For me, the experience of establishing a credible organization that played a role in developing a cadre of professionals who could move the “women in STEM” agenda forward was incredibly exciting. The national perspective I gained was invaluable. The opportunities for collaboration increased dramatically; Stevens benefited from my knowledge, experience, and network; and I connected with two special women from whom I learned so much.

I smile when I recall that after accepting the position at Stevens to increase the representation of women in STEM at the university, my thought was, “I guess I’ll be job hunting in about five years, because this issue is going to be solved.”

The need for role models for underrepresented groups

I had one of those “aha” moments early in my career that drew me into this work. In the 1980s, the Exxon Foundation funded a week-long summer residential program to increase interest and engagement of young women in STEM fields. Forty high school students came from all over the country, and typically they were the only female in their AP math and science classes. For them, just meeting each other was not only exciting but also a relief—they realized that there were other “normal” girls who were smart and interested in engineering and science. At the end of the week, after participating in field trips, research experiences, and panel discussions including women college students and practicing engineers and scientists, I asked each person to share a reflection. Sara, a very academically talented junior from California stood up and said, “Until I came to Stevens and met other women who were practicing engineers and scientists, I never thought I could be an engineer or scientist. I never thought I could be successful at this.” I remember thinking, “If this is the perspective from an outstanding, high-achieving student, what is everyone else thinking?”

Years later, I heard a similar sentiment from a father whose daughter attended one of the Stevens Women in Engineering & Science Summer programs. I was speaking at a symposium in Washington, D.C., as a recipient of the President’s Award for Excellence in Science, Mathematics and Engineering Mentoring. During the question-answer period, this gentleman got up and thanked me, because 15 years ago, his daughter decided to major in electrical engineering and now enjoys a successful career as a result of the amazing women engineers and scientists she met during that program. That was a personal thrill.

Although things have changed since the ’80s, and women are often the majority of students in their advanced math and science classes, role models continue to be critical. Interestingly, women in high school are often surprised by the lack of women in some STEM disciplines, because their experience in high school advanced math and science courses does not parallel the demographics they find in college. If women do not see other women in their college courses and in the professoriate, contributing to the STEM enterprise and succeeding, they wonder if they belong. And now, women have so many career options in fields such as business and finance, law, and medicine. So the question is, why should they focus their energy and talent in an area that does not value their participation? Engineering needs to do better.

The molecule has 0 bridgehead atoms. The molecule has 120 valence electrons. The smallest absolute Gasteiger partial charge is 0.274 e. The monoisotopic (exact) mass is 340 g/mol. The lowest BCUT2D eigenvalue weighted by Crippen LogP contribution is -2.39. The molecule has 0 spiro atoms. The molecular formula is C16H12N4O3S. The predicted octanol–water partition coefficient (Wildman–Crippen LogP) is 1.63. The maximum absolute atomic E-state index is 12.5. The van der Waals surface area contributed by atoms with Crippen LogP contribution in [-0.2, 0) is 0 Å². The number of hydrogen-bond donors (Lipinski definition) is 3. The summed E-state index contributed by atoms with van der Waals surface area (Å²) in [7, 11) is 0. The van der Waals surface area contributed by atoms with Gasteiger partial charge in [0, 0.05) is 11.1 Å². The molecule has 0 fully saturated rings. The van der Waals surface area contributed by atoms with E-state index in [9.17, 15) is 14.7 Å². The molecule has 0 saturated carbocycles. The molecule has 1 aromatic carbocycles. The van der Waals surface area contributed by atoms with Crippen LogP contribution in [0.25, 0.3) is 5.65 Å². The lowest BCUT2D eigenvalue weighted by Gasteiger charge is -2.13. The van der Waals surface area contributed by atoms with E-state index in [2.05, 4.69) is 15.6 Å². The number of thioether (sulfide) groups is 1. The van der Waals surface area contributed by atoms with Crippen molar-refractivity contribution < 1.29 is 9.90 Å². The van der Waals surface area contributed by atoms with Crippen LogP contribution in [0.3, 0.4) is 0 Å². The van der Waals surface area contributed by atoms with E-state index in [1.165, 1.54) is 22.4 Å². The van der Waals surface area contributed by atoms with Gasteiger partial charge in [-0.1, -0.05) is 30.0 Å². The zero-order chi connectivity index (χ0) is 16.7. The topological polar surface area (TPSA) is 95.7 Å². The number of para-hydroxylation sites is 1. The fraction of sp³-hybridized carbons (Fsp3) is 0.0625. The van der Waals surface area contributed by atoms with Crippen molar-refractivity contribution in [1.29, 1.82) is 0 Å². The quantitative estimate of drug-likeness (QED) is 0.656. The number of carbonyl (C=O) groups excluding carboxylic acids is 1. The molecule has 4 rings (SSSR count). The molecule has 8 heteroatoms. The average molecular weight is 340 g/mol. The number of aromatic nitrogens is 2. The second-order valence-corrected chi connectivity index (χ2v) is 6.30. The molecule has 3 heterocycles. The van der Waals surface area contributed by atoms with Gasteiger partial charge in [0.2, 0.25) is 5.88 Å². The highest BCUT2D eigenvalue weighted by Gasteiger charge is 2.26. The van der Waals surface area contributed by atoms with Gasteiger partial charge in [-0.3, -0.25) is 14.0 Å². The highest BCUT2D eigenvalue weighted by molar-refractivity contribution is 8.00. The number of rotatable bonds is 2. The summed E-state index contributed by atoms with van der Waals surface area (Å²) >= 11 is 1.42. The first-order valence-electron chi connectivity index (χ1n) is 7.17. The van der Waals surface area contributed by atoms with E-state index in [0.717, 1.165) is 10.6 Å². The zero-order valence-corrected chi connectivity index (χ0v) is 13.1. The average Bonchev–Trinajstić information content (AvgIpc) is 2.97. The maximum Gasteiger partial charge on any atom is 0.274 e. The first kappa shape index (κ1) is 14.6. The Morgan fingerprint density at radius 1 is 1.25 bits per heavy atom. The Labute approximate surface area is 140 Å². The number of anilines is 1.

ENGAGE bridges research and the classroom

In 2009, I had the opportunity to be the principal investigator of a multi-institutional project funded by NSF to increase retention for women in engineering. ENGAGE ( works to improve the academic experience of undergraduate engineering students by working with faculty and administrators to implement three research-based strategies. The strategies selected by the ENGAGE management team were chosen because they are supported by a rigorous body of research and because they are enhancements rather than wholesale changes to the curriculum.

The strategies are (1) to implement proven teaching and learning strategies to improve students’ spatial visualization skills; (2) to involve faculty who teach first- and second-year courses in efforts to use and develop everyday examples in engineering that are familiar and engaging to students to illustrate theoretical concepts; and (3) to involve faculty who teach first- and second-year courses in efforts that build faculty knowledge and skill to improve faculty-student interaction inside and outside of the classroom. What is exciting about ENGAGE and unique about this NSF grant is that there is an understanding, based on decades of research, that we know what it takes to retain students in engineering. Rather than researching the issue further, ENGAGE was funded to develop and implement approaches that put into practice research that typically gets shelved after traditional dissemination efforts are employed, such as conference presentations and journal articles. ENGAGE has had some success. Three years of data collection from faculty and administrators across the 70 engineering schools formally associated with ENGAGE reveal that over 1,300 faculty have participated in efforts to improve faculty student interaction (impacting 10,000 students); 500 faculty have used the project’s everyday examples in engineering to teach technical concepts (impacting 20,000 students); and 1,300 students with weak spatial visualization skills have received training, and nearly all have improved their skills. And these numbers do not reflect the activity of the 47,000 unique website visitors who downloaded resources over 115,000 times from